AI China

Yu Zheng on JD.com’s Smart City Ambitions

Dr. Zheng joined JD Finance last month as Vice President and Chief Data Scientist, Urban Computing Business Unit President, and Urban Computing Lab Director. JD Finance is the fintech arm of JD.com, China's largest e-commerce platform by revenue.

Screen Shot 2018-03-16 at 4.25.21 PM.pngDr. Yu Zheng describes urban computing as “playing a giant chess game.”

Dr. Zheng joined JD Finance last month as Vice President and Chief Data Scientist, Urban Computing Business Unit President, and Urban Computing Lab Director. JD Finance is the fintech arm of JD.com, China’s largest e-commerce platform by revenue.

Synced recently spoke with Dr. Zheng on JD Finance’s entry into Urban Computing.

Why would a fintech company like JD Finance work on urban computing?

Fintech is composed of two keywords: finance and technology. Many people think of JD Finance as a fintech company, but this is not accurate: we provide empowering technology for the finance industry.

JD Finance’s business model is B2B2C. To illustrate this, let’s say we provide a better risk control model for banks, which in turn give better loan services for customers. In this equation JD Finance is the first B (business), the bank is the second B (business), and the end customer is C (customer).

We can also replace the middle B (business) with G (government), providing governing institutes the proper technology to serve its people. In other words, urban computing broadens JD Finance’s existing businesses. The Chinese Government’s invitation to JDF to get into these urban computing areas such as transportation and environment will change the public’s view of our company.

What’s your hiring plan for this new unit?

That is confidential for the time being, we have some upcoming announcements. But I can tell you that we are building sub-divisions focusing on environment and transportation control, and the teams will be big.

What are the ties between JD Finance and urban computing?

Smart commerce. People’s impression of urban computing is environment, transportation, and various types of city planning. But in fact commerce also plays a big role in this panorama, for example in business site selection, real estate assessment, and helping banks with risk management.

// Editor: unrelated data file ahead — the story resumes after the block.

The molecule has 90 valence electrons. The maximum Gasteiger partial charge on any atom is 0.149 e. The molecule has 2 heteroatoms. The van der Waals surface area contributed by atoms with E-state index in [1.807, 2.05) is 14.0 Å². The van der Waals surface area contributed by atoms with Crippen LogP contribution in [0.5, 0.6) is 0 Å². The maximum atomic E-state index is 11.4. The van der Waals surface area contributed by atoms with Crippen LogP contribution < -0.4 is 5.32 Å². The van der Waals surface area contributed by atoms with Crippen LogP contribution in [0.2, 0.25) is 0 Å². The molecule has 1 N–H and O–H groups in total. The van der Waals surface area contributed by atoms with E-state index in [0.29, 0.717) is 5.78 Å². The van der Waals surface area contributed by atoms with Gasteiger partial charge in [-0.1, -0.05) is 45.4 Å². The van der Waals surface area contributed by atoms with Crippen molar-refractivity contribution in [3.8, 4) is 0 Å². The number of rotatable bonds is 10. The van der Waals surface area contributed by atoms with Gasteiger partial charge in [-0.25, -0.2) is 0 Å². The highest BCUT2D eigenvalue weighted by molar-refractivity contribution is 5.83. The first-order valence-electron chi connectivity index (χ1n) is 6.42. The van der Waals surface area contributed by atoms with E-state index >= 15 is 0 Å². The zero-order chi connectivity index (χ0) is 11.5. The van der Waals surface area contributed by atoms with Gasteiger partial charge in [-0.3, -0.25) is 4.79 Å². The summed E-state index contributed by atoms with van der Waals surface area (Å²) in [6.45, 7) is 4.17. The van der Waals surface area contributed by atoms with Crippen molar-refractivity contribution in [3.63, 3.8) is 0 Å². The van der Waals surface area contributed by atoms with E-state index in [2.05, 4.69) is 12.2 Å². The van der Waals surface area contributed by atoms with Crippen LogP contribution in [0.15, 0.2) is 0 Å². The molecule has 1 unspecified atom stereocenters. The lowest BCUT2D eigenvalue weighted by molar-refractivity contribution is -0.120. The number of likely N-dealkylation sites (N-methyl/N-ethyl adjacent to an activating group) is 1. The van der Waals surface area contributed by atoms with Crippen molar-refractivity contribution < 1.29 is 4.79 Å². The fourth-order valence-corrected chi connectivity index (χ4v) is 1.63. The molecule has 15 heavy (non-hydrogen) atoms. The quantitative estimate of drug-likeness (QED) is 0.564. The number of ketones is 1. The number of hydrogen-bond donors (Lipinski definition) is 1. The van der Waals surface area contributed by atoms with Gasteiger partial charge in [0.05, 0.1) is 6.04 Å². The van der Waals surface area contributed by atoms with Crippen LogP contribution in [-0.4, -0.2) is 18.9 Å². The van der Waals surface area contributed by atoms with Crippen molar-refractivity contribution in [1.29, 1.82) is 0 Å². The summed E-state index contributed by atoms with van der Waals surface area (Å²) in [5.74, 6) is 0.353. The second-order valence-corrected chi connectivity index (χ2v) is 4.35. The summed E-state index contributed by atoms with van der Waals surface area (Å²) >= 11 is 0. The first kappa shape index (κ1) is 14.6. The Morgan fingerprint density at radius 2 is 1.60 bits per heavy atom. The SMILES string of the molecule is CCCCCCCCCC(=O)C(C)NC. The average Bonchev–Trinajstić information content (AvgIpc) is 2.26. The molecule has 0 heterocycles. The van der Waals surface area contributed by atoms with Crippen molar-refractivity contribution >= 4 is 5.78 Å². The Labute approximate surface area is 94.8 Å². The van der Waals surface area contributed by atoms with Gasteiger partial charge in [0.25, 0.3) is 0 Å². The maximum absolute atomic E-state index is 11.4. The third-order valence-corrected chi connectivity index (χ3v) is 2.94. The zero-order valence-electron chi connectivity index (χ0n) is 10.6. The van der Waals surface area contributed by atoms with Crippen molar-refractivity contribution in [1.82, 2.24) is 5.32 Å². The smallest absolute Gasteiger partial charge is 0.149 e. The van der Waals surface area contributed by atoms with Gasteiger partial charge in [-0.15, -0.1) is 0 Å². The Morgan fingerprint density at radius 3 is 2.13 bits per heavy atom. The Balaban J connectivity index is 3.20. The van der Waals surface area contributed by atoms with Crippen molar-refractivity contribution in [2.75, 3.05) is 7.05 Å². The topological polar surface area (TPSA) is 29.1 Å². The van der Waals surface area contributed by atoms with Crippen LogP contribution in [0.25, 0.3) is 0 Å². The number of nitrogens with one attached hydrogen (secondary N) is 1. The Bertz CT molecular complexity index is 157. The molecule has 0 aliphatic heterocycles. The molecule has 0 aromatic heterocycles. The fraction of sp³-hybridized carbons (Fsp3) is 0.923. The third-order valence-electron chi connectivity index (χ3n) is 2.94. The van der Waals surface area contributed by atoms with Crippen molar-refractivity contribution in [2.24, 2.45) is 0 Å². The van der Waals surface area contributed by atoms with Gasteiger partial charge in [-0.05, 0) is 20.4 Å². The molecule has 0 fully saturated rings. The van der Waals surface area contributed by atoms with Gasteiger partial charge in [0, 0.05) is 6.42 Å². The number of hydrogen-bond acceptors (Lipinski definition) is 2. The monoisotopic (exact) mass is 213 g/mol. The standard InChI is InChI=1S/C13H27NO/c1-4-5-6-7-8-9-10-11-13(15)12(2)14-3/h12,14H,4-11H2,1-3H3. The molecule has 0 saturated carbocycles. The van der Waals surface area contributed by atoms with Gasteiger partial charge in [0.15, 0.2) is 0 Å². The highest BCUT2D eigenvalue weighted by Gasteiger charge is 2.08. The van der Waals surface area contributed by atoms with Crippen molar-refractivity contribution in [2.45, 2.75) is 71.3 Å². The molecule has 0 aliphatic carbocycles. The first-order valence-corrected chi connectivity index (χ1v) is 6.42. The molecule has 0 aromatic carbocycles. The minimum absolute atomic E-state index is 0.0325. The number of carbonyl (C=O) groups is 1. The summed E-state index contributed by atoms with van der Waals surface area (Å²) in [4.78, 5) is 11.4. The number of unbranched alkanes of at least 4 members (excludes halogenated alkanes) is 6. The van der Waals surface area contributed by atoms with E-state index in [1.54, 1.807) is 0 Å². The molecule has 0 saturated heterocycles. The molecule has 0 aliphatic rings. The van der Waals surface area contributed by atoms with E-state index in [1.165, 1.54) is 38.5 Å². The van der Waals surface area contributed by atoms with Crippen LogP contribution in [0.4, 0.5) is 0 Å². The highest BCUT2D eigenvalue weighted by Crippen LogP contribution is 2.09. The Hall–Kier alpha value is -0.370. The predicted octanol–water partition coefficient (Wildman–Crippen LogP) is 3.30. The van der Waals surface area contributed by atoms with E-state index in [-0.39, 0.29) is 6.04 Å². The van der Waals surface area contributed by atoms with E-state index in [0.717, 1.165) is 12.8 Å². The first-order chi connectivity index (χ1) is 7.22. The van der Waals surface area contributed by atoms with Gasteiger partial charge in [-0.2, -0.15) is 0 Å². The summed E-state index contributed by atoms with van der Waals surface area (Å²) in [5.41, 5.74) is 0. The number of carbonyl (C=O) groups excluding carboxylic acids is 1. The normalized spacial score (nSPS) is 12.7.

For example, if a company seeks a bank loan to build a casino, then the bank will conduct risk assessment on the project itself, whereas in the past, the bank’s approach may have been to just assess the company’s own credit qualifications such as bad debt ratios, creditworthiness, and so on.

Companies with good qualifications may undertake risky projects by factoring in local development and consumption levels, which are only reflected in forms of data. Criteria such as local spending index, travel method, urban infrastructure including power networks and transportation all contribute to the decision making process.

Urban computing uses diverse spatio-temporal data to do calculations such as analysis, prediction, causal analysis, and anomaly detection for a given scenario.

What are JD Finance’s competitive advantages in this space?

We have a lot of data. JD.com has nearly 300 million active users, as shown in our latest financial report. Our huge datasets are composed of product info, user transaction data, and logistic data. Financial figures like wealth management, payment and consumption also contribute to datasets.

Sufficient data quantity can accurately reflect a city’s economic well-being. Logistics data for example maps the commercial flow of an area and its business relations with surrounding areas. We have data in abundance which is rare and good.

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What are the technical difficulties for urban computing compared to other AI technologies?

Urban computing relies on spatio-temporal data, which is neither video, image, nor text. It has its own data management methods and AI algorithms. In other words, you can’t solve the problems at hand by throwing in a CNN or LSTM alone. Spatio-temporal attributes, including time trends, periods, and proximity, spatial distance, and spatial gradation are characteristics that cannot be grasped by commonly used algorithms.